When I first got him, he was petrified of men. We worked on that a lot and now he happily trots to complete strangers hoping for a treat. At night, he was still a little jumpy, but nothing extreme. But then he gradually started slipping back.
He would get startled if my husband came back home in the dark. At first, he would come to his senses if my husband then spoke to him. But then wouldn’t even recognize my husband’s voice anymore and he’d just stand there, alarm-barking at my husband’s shape in the threshold. It was like he’d forgotten who my husband was. It only happened at night, and at first very sporadically, so we decided to wait and see.
But then, it started getting worse fast. So we used Desensitization and Counter-conditionning, of course. But things didn’t get better. We tried Grisha Stewart’s BAT but that backfired as we botched it up . We even started working with another technique (Synalia Alliance Training System, really interesting stuff too) but it soon became clear we were making a mess of things.
Screwing up and getting urgent
Being so emotionally involved, I made tons of bad calls: my timing was off, I didn’t instruct my husband properly, my husband ended up rewarding at the most inappropriate times and the whole thing became an unpredictable mess for the dog. We were creating more problems than we were fixing.
It kept slipping down this nasty slope until one night, Rodge outright lunged and snarled when my husband tried to put on his leash. The problem had officially become very urgent, and I went from dull worry to a sheer panic.
We noticed that we’d let things slip so my husband was careful not to move an inch at night without warning me to warn the dog. It had started happening every – single – night. A problem that used to happen once every blue moon.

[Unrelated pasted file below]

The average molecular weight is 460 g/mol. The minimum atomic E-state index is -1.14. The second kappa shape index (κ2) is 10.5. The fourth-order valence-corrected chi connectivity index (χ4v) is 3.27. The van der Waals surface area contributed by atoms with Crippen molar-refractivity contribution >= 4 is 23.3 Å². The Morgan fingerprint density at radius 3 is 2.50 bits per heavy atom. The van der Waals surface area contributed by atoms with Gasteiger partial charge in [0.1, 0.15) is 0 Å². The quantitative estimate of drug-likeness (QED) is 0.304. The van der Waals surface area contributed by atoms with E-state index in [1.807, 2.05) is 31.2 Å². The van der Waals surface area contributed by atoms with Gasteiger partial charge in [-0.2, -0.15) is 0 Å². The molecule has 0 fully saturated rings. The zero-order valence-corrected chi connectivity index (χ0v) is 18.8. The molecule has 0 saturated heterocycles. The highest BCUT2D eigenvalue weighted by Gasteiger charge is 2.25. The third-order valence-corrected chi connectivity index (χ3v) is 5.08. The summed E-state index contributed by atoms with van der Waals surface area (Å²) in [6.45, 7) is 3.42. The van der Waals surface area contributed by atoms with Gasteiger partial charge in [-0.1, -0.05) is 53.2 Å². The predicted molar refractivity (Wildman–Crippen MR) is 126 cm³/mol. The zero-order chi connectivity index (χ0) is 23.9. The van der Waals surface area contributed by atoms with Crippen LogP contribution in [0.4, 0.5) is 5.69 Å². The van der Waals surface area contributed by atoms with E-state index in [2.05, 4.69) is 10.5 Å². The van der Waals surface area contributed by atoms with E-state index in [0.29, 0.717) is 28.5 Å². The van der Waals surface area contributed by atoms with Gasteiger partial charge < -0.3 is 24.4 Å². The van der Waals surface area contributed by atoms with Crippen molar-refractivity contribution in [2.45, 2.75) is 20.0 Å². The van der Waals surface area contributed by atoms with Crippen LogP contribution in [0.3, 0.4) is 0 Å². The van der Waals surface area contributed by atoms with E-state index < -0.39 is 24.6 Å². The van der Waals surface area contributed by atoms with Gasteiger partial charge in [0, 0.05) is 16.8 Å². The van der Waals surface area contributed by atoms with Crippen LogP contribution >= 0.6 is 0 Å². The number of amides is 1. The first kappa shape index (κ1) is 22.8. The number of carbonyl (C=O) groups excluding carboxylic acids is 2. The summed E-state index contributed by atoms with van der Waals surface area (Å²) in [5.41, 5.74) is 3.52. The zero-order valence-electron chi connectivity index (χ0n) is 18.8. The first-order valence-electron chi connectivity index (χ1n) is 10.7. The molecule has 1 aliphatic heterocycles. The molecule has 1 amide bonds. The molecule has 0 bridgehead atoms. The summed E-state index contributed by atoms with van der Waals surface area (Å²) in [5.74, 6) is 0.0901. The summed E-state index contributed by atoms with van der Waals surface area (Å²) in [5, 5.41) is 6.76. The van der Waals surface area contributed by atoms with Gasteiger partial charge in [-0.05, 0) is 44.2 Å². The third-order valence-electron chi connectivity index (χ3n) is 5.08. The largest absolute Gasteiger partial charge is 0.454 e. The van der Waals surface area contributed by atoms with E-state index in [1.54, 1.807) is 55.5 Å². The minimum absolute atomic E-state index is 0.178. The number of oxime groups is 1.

An emotional journey
I went through all the stages my clients go through:
- I trivialized it
- I hoped against all hope it would get better by itself
- Because it worsened gradually, I failed to see how badly things had slipped.
- I didn’t even consider getting help. Isn’t that insane? I didn’t know you could get help. Me?!
- It took me forever to pluck up the courage to contact a colleague, then I didn’t know which one to contact as there’s so many subtly different currents and approaches even among force-free trainers.
- During the consult, I was petrified they would judge me – they didn’t. They were wonderful. But still I was petrified.
- During the consult, I was hell-bent on not believing the techniques would work. I was so scared of another disappointment as I felt I had (wait for it) “tried everything.” These are the very words every single client tells me. Word for word.
- After the consult, it took me A MONTH to open up the recommendations report: I knew that if it didn’t work we would have to contemplate the heart-wrenching next step. So I finally opened the report and immediately closed it again. SEVERAL DAYS to read a report? For an urgent problem?
- When I finally had processed the report, I half-heartedly put one recommendation into place but quickly declared it wouldn’t work. My evidence for this belief? I wasn’t seeing instantaneous results.
- After a few days of this paralysis, I asked the behaviourist to just kick my behind into action. They kindly complied.
- Now that I’ve started putting some of this stuff in motion, I feel more hopeful and empowered and it’s not anywhere near the mountain it seemed.
What strikes me is that I have said and thought and done precisely the things that my clients say and think and do. This despite being trained to deal with compliance hiccups. What a unique lesson this has been: now I know what I ask of my clients. I had always been theoretically empathetic to their struggles, but now I had a taste of the real deal.
I took him to a vet behaviourist who confirmed what I already knew: he is declining cognitively and he is a very anxious dog to start with. We are putting him on meds to take the edge off the anxiety – so he can finally absorb our D&C efforts – and to slow down the progress of dementia.
And of course, we ARE rolling up our sleeves and putting the behaviour modification recommendations into place now now that each step doesn’t feel like such a drop in the ocean.
We have turned a critical page as I have had to seek professional help for my own dog’s behaviour for the first time in my career. But at least we’re going in the right direction now, and we’re being supported by wonderful professionals.
I hope we can accompany him in the last chapter of his life with as much calm and harmony as possible, and restore some trust in our home.